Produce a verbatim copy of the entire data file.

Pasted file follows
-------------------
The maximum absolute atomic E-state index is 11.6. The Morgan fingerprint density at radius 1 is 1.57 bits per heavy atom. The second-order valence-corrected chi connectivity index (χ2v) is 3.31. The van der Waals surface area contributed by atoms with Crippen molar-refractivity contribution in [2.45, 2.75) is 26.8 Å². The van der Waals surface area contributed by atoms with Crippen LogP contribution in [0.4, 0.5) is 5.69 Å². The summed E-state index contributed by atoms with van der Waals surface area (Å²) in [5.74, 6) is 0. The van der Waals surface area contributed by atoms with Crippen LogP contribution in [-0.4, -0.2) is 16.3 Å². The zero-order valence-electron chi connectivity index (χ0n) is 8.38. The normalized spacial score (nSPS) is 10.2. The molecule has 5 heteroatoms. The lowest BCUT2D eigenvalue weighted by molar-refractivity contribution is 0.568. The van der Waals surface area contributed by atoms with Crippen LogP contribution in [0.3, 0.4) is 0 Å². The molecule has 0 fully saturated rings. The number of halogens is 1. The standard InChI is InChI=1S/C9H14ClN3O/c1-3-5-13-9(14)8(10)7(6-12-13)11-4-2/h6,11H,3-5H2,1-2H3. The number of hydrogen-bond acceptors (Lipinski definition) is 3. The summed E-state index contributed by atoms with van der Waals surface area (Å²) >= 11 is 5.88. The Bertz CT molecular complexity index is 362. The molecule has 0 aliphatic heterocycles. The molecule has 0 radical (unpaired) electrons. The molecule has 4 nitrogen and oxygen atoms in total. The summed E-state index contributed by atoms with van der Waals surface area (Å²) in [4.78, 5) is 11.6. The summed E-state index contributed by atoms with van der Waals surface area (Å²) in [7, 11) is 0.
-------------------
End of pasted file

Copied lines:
The maximum absolute atomic E-state index is 11.6. The Morgan fingerprint density at radius 1 is 1.57 bits per heavy atom. The second-order valence-corrected chi connectivity index (χ2v) is 3.31. The van der Waals surface area contributed by atoms with Crippen molar-refractivity contribution in [2.45, 2.75) is 26.8 Å². The van der Waals surface area contributed by atoms with Crippen LogP contribution in [0.4, 0.5) is 5.69 Å². The summed E-state index contributed by atoms with van der Waals surface area (Å²) in [5.74, 6) is 0. The van der Waals surface area contributed by atoms with Crippen LogP contribution in [-0.4, -0.2) is 16.3 Å². The zero-order valence-electron chi connectivity index (χ0n) is 8.38. The normalized spacial score (nSPS) is 10.2. The molecule has 5 heteroatoms. The lowest BCUT2D eigenvalue weighted by molar-refractivity contribution is 0.568. The van der Waals surface area contributed by atoms with Crippen LogP contribution in [0.3, 0.4) is 0 Å². The molecule has 0 fully saturated rings. The number of halogens is 1. The standard InChI is InChI=1S/C9H14ClN3O/c1-3-5-13-9(14)8(10)7(6-12-13)11-4-2/h6,11H,3-5H2,1-2H3. The number of hydrogen-bond acceptors (Lipinski definition) is 3. The summed E-state index contributed by atoms with van der Waals surface area (Å²) >= 11 is 5.88. The Bertz CT molecular complexity index is 362. The molecule has 0 aliphatic heterocycles. The molecule has 0 radical (unpaired) electrons. The molecule has 4 nitrogen and oxygen atoms in total. The summed E-state index contributed by atoms with van der Waals surface area (Å²) in [4.78, 5) is 11.6. The summed E-state index contributed by atoms with van der Waals surface area (Å²) in [7, 11) is 0.